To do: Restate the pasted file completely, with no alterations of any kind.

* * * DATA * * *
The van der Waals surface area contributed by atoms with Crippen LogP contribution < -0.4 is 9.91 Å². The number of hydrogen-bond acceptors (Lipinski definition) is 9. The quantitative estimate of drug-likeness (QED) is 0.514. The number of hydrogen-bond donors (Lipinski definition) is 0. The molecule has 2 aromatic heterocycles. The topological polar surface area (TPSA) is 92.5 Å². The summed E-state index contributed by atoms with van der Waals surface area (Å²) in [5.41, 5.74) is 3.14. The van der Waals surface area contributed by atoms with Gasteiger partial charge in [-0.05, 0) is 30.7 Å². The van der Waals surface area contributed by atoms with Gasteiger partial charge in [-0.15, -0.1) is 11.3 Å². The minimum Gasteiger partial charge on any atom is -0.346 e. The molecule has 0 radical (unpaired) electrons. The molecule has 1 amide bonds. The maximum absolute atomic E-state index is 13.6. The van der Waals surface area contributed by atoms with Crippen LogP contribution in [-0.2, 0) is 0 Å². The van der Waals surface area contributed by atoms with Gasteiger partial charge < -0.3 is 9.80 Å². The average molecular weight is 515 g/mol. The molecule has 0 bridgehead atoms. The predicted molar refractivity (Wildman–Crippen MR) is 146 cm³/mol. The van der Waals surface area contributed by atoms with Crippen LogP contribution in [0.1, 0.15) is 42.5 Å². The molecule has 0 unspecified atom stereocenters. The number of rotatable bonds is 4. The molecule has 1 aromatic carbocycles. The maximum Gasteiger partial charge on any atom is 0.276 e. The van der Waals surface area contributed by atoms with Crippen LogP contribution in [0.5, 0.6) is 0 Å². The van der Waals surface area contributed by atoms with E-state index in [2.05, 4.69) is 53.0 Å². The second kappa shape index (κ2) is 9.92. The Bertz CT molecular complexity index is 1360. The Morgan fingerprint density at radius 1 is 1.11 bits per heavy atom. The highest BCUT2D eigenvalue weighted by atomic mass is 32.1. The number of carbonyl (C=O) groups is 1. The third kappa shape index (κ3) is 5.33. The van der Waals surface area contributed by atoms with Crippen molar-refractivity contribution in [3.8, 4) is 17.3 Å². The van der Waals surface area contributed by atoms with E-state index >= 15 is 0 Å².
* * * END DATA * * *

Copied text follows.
The van der Waals surface area contributed by atoms with Crippen LogP contribution < -0.4 is 9.91 Å². The number of hydrogen-bond acceptors (Lipinski definition) is 9. The quantitative estimate of drug-likeness (QED) is 0.514. The number of hydrogen-bond donors (Lipinski definition) is 0. The molecule has 2 aromatic heterocycles. The topological polar surface area (TPSA) is 92.5 Å². The summed E-state index contributed by atoms with van der Waals surface area (Å²) in [5.41, 5.74) is 3.14. The van der Waals surface area contributed by atoms with Gasteiger partial charge in [-0.05, 0) is 30.7 Å². The van der Waals surface area contributed by atoms with Gasteiger partial charge in [-0.15, -0.1) is 11.3 Å². The minimum Gasteiger partial charge on any atom is -0.346 e. The molecule has 0 radical (unpaired) electrons. The molecule has 1 amide bonds. The maximum absolute atomic E-state index is 13.6. The van der Waals surface area contributed by atoms with Crippen LogP contribution in [-0.2, 0) is 0 Å². The van der Waals surface area contributed by atoms with Gasteiger partial charge < -0.3 is 9.80 Å². The average molecular weight is 515 g/mol. The molecule has 0 bridgehead atoms. The predicted molar refractivity (Wildman–Crippen MR) is 146 cm³/mol. The van der Waals surface area contributed by atoms with Crippen LogP contribution in [0.1, 0.15) is 42.5 Å². The molecule has 0 unspecified atom stereocenters. The number of rotatable bonds is 4. The molecule has 1 aromatic carbocycles. The maximum Gasteiger partial charge on any atom is 0.276 e. The van der Waals surface area contributed by atoms with Crippen LogP contribution in [0.5, 0.6) is 0 Å². The van der Waals surface area contributed by atoms with E-state index in [2.05, 4.69) is 53.0 Å². The second kappa shape index (κ2) is 9.92. The Bertz CT molecular complexity index is 1360. The Morgan fingerprint density at radius 1 is 1.11 bits per heavy atom. The highest BCUT2D eigenvalue weighted by atomic mass is 32.1. The number of carbonyl (C=O) groups is 1. The third kappa shape index (κ3) is 5.33. The van der Waals surface area contributed by atoms with Crippen molar-refractivity contribution in [3.8, 4) is 17.3 Å². The van der Waals surface area contributed by atoms with E-state index >= 15 is 0 Å².